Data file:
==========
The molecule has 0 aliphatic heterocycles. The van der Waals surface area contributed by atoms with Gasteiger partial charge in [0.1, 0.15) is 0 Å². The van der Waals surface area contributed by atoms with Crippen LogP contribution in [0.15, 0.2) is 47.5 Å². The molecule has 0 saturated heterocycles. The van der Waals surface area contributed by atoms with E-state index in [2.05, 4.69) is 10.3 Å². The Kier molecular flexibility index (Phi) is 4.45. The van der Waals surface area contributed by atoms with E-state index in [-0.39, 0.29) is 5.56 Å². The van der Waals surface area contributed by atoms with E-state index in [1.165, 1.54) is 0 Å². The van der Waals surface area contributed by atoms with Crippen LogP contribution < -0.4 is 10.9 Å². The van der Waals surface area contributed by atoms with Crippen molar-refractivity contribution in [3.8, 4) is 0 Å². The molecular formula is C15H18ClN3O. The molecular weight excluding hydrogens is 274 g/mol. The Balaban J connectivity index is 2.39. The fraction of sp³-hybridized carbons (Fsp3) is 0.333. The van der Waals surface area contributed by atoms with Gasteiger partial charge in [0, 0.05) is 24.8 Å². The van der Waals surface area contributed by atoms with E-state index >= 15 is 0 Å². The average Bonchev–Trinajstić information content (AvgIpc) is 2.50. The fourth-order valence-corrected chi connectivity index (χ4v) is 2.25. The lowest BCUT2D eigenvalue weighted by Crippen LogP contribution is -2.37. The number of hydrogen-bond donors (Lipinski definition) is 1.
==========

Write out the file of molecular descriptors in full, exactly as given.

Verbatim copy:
The molecule has 0 aliphatic heterocycles. The van der Waals surface area contributed by atoms with Gasteiger partial charge in [0.1, 0.15) is 0 Å². The van der Waals surface area contributed by atoms with Crippen LogP contribution in [0.15, 0.2) is 47.5 Å². The molecule has 0 saturated heterocycles. The van der Waals surface area contributed by atoms with E-state index in [2.05, 4.69) is 10.3 Å². The Kier molecular flexibility index (Phi) is 4.45. The van der Waals surface area contributed by atoms with E-state index in [-0.39, 0.29) is 5.56 Å². The van der Waals surface area contributed by atoms with E-state index in [1.165, 1.54) is 0 Å². The van der Waals surface area contributed by atoms with Crippen LogP contribution < -0.4 is 10.9 Å². The van der Waals surface area contributed by atoms with Crippen molar-refractivity contribution in [3.8, 4) is 0 Å². The molecular formula is C15H18ClN3O. The molecular weight excluding hydrogens is 274 g/mol. The Balaban J connectivity index is 2.39. The fraction of sp³-hybridized carbons (Fsp3) is 0.333. The van der Waals surface area contributed by atoms with Gasteiger partial charge in [0, 0.05) is 24.8 Å². The van der Waals surface area contributed by atoms with E-state index >= 15 is 0 Å². The average Bonchev–Trinajstić information content (AvgIpc) is 2.50. The fourth-order valence-corrected chi connectivity index (χ4v) is 2.25. The lowest BCUT2D eigenvalue weighted by Crippen LogP contribution is -2.37. The number of hydrogen-bond donors (Lipinski definition) is 1.